The Church Launch Acoustic Tour For 30th Anniversary Celebration
The Church is celebrating its 30th anniversary with an acoustic tour featuring songs from throughout its career, and the Australian group's Steve Kilbey says he and his bandmates are proud and pleased to have gotten this far.
"I feel a bit like a very old man looking in the mirror saying, 'I'm still handsome -- but I'd rather be a young man,' " Kilbey tells Billboard.com with a laugh. "At least I can say we're still trying. We still have integrity. We're not on some kind of cabaret circuit going around in matching suits and playing on cruises. We're still a rock 'n' roll band.
"The Church is a funny band because we've sort of gone off the map," he continues. "There are no other bands like us, no bands from 30 years ago who sort of...they either got really famous on some mega level, like The Cure, or they cease to exist. But the Church as kind of kept going on the same level."
And, he adds, the Church's modest level of success has actually contributed to the band's longevity.
"Anybody can cop a bit of luxury," Kilbey explains, "but I think that kind of thing can put a lot of pressure on a band and a band breaks up because of that. We never really made a lot of money, so there was never a lot of greediness or arguments because of money. That kind of left us free to actually concentrate on the music."
The Church's show, dubbed An Intimate Space 30th Anniversary North American Tour 2010, features the group playing unplugged versions of a song from every album, in reverse chronological order and encompassing both rare tracks ("Ionian Blues" from 2005's "Backwards Two Beats") and the quartet's lone U.S. hit, 1988's "Under the Milky Way." All fans attending the shows are given a free EP featuring "Deadman's Hand" from the Church's latest album, 2009's "Untitled #23," as well as some songs recorded since then.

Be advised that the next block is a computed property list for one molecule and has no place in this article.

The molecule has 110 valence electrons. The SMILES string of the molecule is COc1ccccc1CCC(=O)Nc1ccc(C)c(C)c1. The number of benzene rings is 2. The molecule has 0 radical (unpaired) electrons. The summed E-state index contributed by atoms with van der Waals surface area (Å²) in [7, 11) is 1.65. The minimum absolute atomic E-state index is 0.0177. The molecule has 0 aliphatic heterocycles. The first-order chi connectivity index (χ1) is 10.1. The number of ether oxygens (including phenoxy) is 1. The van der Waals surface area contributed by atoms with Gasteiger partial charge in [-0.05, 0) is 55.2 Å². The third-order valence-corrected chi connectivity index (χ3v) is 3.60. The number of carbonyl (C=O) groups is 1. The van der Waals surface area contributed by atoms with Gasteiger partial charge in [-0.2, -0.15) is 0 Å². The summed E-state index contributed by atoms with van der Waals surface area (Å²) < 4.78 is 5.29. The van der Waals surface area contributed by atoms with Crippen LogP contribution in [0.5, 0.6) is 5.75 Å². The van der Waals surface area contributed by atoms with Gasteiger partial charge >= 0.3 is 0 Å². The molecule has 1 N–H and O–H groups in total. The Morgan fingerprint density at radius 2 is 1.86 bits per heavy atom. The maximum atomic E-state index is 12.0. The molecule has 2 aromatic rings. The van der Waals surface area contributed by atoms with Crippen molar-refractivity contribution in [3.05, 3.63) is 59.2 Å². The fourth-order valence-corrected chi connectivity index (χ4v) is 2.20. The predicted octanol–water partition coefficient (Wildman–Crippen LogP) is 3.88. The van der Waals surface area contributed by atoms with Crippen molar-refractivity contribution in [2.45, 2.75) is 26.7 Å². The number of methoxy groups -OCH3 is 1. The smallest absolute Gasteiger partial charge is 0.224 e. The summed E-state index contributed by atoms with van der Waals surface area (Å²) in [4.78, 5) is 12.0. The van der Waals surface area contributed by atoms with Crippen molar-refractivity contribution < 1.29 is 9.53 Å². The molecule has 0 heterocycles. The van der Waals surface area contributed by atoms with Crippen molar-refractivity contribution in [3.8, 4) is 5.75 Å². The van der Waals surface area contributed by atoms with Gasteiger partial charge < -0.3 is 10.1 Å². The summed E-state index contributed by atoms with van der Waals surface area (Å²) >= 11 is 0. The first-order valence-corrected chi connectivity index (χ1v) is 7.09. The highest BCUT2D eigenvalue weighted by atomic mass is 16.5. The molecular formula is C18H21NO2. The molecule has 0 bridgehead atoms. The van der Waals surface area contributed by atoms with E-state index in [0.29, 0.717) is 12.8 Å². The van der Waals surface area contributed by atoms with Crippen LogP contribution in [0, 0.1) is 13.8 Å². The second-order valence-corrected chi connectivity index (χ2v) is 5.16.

Kilbey says the group hasn't started working yet on its next album but is buoyed by the positive reception to "Untitled #23." "It got really good reviews," he notes, "so we're thinking very carefully before jumping in to make our next one. We're trying to compute all the data and try to figure out what people liked about it and try to take that into consideration when we start writing again." Meanwhile, the Church's current label, Second Motion Records, is working on getting some of the group's older titles back into print and is also planning to release a box set of Kilbey's solo material, titled "Monsters and Mirages," in May, with a bundle of his side projects planned for 2011.
The An Intimate Space tour wraps May 1 in Atlanta. Kilbey says the group is then talking about going out on an electric tour during which it will play "Untitled #23" and 1988's "Starfish" in their entireties.